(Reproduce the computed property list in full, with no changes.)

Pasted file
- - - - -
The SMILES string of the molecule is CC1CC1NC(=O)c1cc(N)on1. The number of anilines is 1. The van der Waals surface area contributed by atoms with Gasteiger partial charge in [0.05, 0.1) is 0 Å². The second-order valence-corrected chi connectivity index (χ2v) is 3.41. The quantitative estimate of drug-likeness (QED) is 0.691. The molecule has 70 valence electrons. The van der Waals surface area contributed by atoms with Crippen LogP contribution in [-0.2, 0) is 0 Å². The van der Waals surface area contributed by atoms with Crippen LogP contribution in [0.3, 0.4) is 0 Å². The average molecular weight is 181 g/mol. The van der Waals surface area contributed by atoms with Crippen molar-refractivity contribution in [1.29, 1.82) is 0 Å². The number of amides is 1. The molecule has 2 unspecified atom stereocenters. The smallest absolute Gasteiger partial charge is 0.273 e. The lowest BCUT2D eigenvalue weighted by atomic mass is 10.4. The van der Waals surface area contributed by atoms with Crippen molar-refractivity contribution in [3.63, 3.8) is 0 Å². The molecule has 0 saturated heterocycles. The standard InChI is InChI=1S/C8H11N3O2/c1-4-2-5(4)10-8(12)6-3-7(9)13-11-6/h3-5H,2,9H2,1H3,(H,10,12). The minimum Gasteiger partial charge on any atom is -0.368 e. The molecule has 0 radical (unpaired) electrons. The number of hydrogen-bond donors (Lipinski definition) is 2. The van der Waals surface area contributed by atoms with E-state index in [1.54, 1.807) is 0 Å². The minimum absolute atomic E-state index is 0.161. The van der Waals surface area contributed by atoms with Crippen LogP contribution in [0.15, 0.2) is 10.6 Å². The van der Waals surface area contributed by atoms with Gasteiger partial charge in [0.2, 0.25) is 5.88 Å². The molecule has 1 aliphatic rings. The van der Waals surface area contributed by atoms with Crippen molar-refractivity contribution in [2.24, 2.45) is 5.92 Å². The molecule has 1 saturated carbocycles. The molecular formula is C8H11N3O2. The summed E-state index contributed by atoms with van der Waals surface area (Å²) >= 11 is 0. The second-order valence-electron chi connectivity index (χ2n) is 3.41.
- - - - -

The SMILES string of the molecule is CC1CC1NC(=O)c1cc(N)on1. The number of anilines is 1. The van der Waals surface area contributed by atoms with Gasteiger partial charge in [0.05, 0.1) is 0 Å². The second-order valence-corrected chi connectivity index (χ2v) is 3.41. The quantitative estimate of drug-likeness (QED) is 0.691. The molecule has 70 valence electrons. The van der Waals surface area contributed by atoms with Crippen LogP contribution in [-0.2, 0) is 0 Å². The van der Waals surface area contributed by atoms with Crippen LogP contribution in [0.3, 0.4) is 0 Å². The average molecular weight is 181 g/mol. The van der Waals surface area contributed by atoms with Crippen molar-refractivity contribution in [1.29, 1.82) is 0 Å². The number of amides is 1. The molecule has 2 unspecified atom stereocenters. The smallest absolute Gasteiger partial charge is 0.273 e. The lowest BCUT2D eigenvalue weighted by atomic mass is 10.4. The van der Waals surface area contributed by atoms with Crippen molar-refractivity contribution in [3.63, 3.8) is 0 Å². The molecule has 0 saturated heterocycles. The standard InChI is InChI=1S/C8H11N3O2/c1-4-2-5(4)10-8(12)6-3-7(9)13-11-6/h3-5H,2,9H2,1H3,(H,10,12). The minimum Gasteiger partial charge on any atom is -0.368 e. The molecule has 0 radical (unpaired) electrons. The number of hydrogen-bond donors (Lipinski definition) is 2. The van der Waals surface area contributed by atoms with E-state index in [1.54, 1.807) is 0 Å². The minimum absolute atomic E-state index is 0.161. The van der Waals surface area contributed by atoms with Crippen LogP contribution in [0.15, 0.2) is 10.6 Å². The van der Waals surface area contributed by atoms with Gasteiger partial charge in [0.2, 0.25) is 5.88 Å². The molecule has 1 aliphatic rings. The van der Waals surface area contributed by atoms with Crippen molar-refractivity contribution in [2.24, 2.45) is 5.92 Å². The molecule has 1 saturated carbocycles. The molecular formula is C8H11N3O2. The summed E-state index contributed by atoms with van der Waals surface area (Å²) >= 11 is 0. The second-order valence-electron chi connectivity index (χ2n) is 3.41.